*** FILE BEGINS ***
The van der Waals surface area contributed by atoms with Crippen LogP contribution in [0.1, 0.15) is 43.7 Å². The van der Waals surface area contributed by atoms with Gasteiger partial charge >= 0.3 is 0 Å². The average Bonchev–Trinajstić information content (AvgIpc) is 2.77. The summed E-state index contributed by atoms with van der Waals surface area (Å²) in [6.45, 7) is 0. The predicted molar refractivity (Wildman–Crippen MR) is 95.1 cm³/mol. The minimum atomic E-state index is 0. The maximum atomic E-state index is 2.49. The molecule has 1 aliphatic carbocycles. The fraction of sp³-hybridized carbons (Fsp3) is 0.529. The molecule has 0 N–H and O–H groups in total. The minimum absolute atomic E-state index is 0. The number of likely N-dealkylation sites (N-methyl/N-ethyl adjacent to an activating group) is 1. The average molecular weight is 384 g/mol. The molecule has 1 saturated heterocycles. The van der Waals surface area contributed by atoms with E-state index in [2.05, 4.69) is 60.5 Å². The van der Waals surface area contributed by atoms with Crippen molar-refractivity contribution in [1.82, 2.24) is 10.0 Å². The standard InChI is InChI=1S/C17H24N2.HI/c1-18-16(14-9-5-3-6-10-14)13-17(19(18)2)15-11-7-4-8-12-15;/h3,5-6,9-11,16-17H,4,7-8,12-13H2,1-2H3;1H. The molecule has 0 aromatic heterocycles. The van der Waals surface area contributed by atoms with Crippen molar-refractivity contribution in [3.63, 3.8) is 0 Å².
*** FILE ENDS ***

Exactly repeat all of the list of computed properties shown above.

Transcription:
The van der Waals surface area contributed by atoms with Crippen LogP contribution in [0.1, 0.15) is 43.7 Å². The van der Waals surface area contributed by atoms with Gasteiger partial charge >= 0.3 is 0 Å². The average Bonchev–Trinajstić information content (AvgIpc) is 2.77. The summed E-state index contributed by atoms with van der Waals surface area (Å²) in [6.45, 7) is 0. The predicted molar refractivity (Wildman–Crippen MR) is 95.1 cm³/mol. The minimum atomic E-state index is 0. The maximum atomic E-state index is 2.49. The molecule has 1 aliphatic carbocycles. The fraction of sp³-hybridized carbons (Fsp3) is 0.529. The molecule has 0 N–H and O–H groups in total. The minimum absolute atomic E-state index is 0. The number of likely N-dealkylation sites (N-methyl/N-ethyl adjacent to an activating group) is 1. The average molecular weight is 384 g/mol. The molecule has 1 saturated heterocycles. The van der Waals surface area contributed by atoms with E-state index in [2.05, 4.69) is 60.5 Å². The van der Waals surface area contributed by atoms with Crippen molar-refractivity contribution in [1.82, 2.24) is 10.0 Å². The standard InChI is InChI=1S/C17H24N2.HI/c1-18-16(14-9-5-3-6-10-14)13-17(19(18)2)15-11-7-4-8-12-15;/h3,5-6,9-11,16-17H,4,7-8,12-13H2,1-2H3;1H. The molecule has 0 aromatic heterocycles. The van der Waals surface area contributed by atoms with Crippen molar-refractivity contribution in [3.63, 3.8) is 0 Å².